PG rated spouse hunting

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Despite pivoting from matchmaking to matrimonial advisory, I continue to get tonnes of calls everyday from some aunty or another about their son (not daughter, mind you!) who is in the market. I try to explain what I do but somewhere through the conversation, I just give up and tell them to ask their wards to get in touch.

The most common immediate reaction I get from these mothers is them thinking how absurd it is that I want to talk to their wards because after all parents know whats best for their children, right? As parents, some of us really have a tough time letting go. We are so used to double guessing what’s good or bad for them from the time they are infants that we refuse to see that figuring things out on their own is a part of growing up and living life itself.

Thanks to education and advent of feminism, daughters have made way for better parents who have learnt to strike a balance between holding on too tight and letting go. A lot more urban women choose their partners independently as compared to urban men, if the number of mothers who call me about their sons over daughters is any metric. Here are some of the most common reactions I get when I ask mothers to let me speak with their sons –

“I can tell you everything about him myself. “

“Oh my son is quite well mannered and shy, he hardly speaks to any other women apart from me, so I am not sure if he’ll open up to you.” (I independently learnt from the son that he had recently broken up with his girlfriend and wasn’t ready to get married yet. So much for being shy huh?)

“What do you want to speak to my son about? We can’t even see your photo on WhatsApp, so he is wondering why he should speak to you. Can’t you just find him a bride without talking to him? I have already told you what kind of a bride we want.”

“We only want a simple working girl who can support herself and also balance work at home without being too career driven. My son is too nice to tell you this himself.” (This was from a mother who claimed to be a feminist)

And saving the last one for the best –

“Nan maga antha helkothilla aadre yelladrallu munde idaane avnu. School time inda nu ashte, yelladrallu avne firstu. Avnu school drama nalli sugreevan part maadidda, tumba channaagi madidda. Yellru yesht claps hodidru gotta (I am not saying this because he is my son but he is good at everything. Since his school days, he has been the best at everything. In a school play, he played the part of “Sugreeva”, the monkey king and he was so good at it that everyone clapped a lot). ”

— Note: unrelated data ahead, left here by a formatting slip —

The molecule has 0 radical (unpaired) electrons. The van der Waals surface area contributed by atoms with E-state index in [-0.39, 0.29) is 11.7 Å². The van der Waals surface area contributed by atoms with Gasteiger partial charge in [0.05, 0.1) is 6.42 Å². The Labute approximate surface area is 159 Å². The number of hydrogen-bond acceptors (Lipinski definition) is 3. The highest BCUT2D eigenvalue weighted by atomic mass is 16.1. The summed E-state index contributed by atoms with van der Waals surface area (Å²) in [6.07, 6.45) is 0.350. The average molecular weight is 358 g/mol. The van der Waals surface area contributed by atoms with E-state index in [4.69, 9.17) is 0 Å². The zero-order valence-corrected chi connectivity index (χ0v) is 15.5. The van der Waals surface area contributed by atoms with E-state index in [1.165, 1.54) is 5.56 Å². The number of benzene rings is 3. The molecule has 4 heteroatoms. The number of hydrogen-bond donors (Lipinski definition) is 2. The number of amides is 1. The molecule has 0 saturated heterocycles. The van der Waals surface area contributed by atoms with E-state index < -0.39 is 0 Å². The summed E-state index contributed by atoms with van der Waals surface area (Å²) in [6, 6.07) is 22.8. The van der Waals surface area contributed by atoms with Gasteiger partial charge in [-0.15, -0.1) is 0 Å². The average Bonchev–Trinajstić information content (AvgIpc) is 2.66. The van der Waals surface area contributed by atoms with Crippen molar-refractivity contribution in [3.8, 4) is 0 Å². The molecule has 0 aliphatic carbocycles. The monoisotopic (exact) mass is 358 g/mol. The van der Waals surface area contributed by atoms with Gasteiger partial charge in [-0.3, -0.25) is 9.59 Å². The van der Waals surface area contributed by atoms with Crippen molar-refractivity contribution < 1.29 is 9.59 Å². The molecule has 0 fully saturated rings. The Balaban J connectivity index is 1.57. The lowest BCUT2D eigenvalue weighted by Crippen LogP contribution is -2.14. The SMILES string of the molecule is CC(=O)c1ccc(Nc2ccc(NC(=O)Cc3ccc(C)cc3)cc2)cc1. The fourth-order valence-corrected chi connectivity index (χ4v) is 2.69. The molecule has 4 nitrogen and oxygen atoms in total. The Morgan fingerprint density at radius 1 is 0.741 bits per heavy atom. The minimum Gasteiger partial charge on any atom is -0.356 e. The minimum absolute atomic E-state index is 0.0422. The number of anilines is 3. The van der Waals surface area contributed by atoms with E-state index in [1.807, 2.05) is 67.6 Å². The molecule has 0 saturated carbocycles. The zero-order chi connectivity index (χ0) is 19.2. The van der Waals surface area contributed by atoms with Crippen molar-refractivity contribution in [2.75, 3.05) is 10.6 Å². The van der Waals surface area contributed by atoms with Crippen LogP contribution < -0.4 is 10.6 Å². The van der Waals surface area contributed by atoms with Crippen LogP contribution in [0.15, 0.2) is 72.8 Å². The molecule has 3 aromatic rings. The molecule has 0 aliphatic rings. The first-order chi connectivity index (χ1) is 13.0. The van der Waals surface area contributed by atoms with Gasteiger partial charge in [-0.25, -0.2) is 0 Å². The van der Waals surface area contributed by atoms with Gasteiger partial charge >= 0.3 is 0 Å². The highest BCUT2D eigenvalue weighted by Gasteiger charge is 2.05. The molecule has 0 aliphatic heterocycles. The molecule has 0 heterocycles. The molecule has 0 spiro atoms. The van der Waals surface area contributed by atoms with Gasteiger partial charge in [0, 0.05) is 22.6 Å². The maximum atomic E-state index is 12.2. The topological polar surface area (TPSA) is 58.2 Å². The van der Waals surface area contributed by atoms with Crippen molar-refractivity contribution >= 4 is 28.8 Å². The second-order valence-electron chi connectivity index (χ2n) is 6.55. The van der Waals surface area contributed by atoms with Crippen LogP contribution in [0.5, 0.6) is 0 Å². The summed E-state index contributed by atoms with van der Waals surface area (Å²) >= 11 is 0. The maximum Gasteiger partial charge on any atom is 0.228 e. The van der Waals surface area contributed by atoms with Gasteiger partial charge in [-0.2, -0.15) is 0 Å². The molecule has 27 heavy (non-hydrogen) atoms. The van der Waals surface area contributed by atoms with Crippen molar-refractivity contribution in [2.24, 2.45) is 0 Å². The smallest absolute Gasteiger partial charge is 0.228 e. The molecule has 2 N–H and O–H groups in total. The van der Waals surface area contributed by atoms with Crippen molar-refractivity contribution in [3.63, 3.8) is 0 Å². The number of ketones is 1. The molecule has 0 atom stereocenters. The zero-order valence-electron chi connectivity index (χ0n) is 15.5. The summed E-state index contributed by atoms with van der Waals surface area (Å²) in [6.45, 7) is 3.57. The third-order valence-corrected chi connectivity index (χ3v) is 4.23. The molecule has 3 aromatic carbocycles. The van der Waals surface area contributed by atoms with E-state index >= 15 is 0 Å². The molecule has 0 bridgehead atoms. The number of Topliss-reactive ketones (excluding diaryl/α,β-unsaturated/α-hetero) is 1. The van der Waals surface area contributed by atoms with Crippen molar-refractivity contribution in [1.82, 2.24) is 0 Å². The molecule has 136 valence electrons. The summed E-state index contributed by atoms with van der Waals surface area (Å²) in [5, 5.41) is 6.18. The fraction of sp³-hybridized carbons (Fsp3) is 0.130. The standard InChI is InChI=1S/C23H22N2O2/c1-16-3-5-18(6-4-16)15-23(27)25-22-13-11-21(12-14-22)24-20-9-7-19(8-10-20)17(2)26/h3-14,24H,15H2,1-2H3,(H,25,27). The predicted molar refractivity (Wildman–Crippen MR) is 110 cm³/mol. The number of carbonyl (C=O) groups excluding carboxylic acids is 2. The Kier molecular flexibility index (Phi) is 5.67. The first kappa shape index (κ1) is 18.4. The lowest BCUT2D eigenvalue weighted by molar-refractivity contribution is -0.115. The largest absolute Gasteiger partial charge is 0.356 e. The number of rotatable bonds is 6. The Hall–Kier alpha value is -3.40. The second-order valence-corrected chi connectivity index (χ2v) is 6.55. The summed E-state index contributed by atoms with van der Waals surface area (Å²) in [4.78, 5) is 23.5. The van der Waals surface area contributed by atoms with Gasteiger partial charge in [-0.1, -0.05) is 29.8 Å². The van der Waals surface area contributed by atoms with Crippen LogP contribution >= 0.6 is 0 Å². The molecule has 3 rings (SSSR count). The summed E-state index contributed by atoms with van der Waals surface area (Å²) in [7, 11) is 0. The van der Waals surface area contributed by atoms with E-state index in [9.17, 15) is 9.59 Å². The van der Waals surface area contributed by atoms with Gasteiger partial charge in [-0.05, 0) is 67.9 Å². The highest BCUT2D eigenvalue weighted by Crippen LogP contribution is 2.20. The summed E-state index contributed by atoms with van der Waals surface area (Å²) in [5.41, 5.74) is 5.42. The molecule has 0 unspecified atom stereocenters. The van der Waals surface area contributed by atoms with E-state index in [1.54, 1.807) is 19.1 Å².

All of this point to the fact that these parents have a tendency to interfere a bit too much in the lives of their children and it might not do much good to the marital lives of these kids. While the kids might have found a mechanism to deal with this level of parental influence in their lives but the new couple is going to struggle to keep pace, especially in cases where they all live together. There’s no way to make parents mere search agents without allowing them the joy of colouring the search criteria. Its only human.

If you are the type of person that needs your parents to play such an active role in finding you a life partner, that says something about the type of person you are. Judgemental much? May be. If you do not enjoy the journey of understanding yourself, sourcing your  own partner and then pursuing them to forage a meaningful long term relationship, then it probably says a little bit about how much effort you are going to put into your marriage.

Think about this like campus recruitment. Parents are like career services and bring in great companies for you to apply to and interview with. While you might be cool enough to make an impression and get the job (or spouse) you want, you might not be brave enough to put yourself out there into an off campus job market where you face greater competition and you really have to sell your worth to lock a job down. So, just like most campus jobs, you might mostly end up with cookie cutter or run of the mill type marriages that are formula driven.

Real joy is in spending time to understand yourself and sourcing your dream job (or spouse) and pursuing it until you have locked it down, sort of like love marriage. It is this journey that makes for a great story, people like to recount. While everybody wants love marriage, it takes a little bit of talent to make that happen and not everyone has it. So for everyone else, there’s always PG rated spouse hunting and I am not going to help you with it!

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